A new survey conducted by researchers from Georgetown, Rutgers, Johns Hopkins and 1Day Sooner shows that the vast majority of the nearly 2,000 potential COVID-19 volunteer subjects interviewed are motivated by a desire to help others and having typical responses to risks.This is a concern that volunteers for such attempts might do so due to economic vulnerability or underestimation of the risk.
The preprint study (not yet peer-reviewed) is the first analysis of the motivations and risk perceptions of volunteers for COVID-19 human challenge studies. According to Abigail Marsh, a professor of psychology and neuroscience at Georgetown University, the results showed that when compared to a comparative sample of 999 controls, almost all volunteers in challenge studies reported altruistic motivations for volunteering. They also showed high levels of prior engagement with other forms of altruism, including blood donation, monetary donation to charity, and registration as living marrow donors and deceased organ donors.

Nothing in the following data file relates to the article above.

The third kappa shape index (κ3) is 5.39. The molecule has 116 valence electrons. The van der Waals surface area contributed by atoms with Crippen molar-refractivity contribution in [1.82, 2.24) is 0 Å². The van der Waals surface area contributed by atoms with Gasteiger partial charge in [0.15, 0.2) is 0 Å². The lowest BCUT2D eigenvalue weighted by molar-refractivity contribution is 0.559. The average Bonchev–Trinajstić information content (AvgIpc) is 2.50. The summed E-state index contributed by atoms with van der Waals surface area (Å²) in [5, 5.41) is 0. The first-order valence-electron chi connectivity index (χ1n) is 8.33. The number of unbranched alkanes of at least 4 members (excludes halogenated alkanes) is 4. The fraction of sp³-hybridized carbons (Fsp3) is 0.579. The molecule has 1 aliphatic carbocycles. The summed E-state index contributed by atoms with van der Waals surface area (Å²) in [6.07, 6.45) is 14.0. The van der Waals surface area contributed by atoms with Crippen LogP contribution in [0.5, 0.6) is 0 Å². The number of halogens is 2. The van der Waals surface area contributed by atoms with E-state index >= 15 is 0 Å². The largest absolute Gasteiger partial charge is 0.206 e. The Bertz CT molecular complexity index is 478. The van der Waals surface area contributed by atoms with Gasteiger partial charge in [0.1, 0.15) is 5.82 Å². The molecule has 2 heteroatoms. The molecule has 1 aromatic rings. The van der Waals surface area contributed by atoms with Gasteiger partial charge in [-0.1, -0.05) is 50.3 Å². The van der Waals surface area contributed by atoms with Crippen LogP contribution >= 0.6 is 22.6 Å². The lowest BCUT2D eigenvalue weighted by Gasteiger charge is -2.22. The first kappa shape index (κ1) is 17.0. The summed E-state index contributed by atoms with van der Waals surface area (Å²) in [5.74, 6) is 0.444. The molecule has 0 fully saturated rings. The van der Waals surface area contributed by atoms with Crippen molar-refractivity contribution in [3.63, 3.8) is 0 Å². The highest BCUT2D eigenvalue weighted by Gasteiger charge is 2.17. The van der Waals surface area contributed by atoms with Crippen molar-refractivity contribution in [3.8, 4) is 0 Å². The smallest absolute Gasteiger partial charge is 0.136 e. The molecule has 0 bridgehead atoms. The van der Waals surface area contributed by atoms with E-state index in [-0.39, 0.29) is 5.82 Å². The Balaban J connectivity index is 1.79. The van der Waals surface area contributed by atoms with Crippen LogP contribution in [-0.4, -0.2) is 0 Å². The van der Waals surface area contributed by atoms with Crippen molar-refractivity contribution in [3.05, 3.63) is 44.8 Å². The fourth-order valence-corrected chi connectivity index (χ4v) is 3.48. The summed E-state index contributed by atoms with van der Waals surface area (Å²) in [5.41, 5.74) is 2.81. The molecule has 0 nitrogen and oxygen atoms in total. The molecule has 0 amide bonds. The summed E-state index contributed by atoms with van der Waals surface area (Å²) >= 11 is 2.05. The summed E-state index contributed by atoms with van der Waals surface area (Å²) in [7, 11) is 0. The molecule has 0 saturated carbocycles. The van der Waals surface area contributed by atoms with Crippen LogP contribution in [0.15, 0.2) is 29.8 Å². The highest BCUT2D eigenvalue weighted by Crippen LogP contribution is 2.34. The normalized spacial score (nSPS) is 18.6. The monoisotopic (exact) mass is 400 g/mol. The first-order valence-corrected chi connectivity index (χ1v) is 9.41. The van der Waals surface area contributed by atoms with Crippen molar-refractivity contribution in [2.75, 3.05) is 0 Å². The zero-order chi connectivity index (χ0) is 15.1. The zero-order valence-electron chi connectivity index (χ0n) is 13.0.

Volunteers also scored higher personality traits, such as honesty and humility, which reflect a high regard for others in relation to self.
Research found no evidence that volunteering in the Challenge study was disproportionately linked to factors that could raise ethical concerns. Group differences in risk perception were generally small and did not suggest that volunteers were generally insensitive to factors affecting physical health or safety. Volunteering was also not associated with high levels of socio-economic vulnerability that could lead to volunteers being exploited. Volunteers reported higher levels of income and education compared to population medians and compared to controls.
Kelsey Piper, writer at Vox, concludes that the new study shows that challenge studies “do not, as many feared, attract people who simply do not understand risk assessment, nor do they primarily attract financially desperate people. In fact, participants are extensively screened to avoid these concerns. They mostly attract people who knowingly choose to take a small risk for themselves in order to protect their loved ones, their communities, and the world. “
Edited by Gary Cramer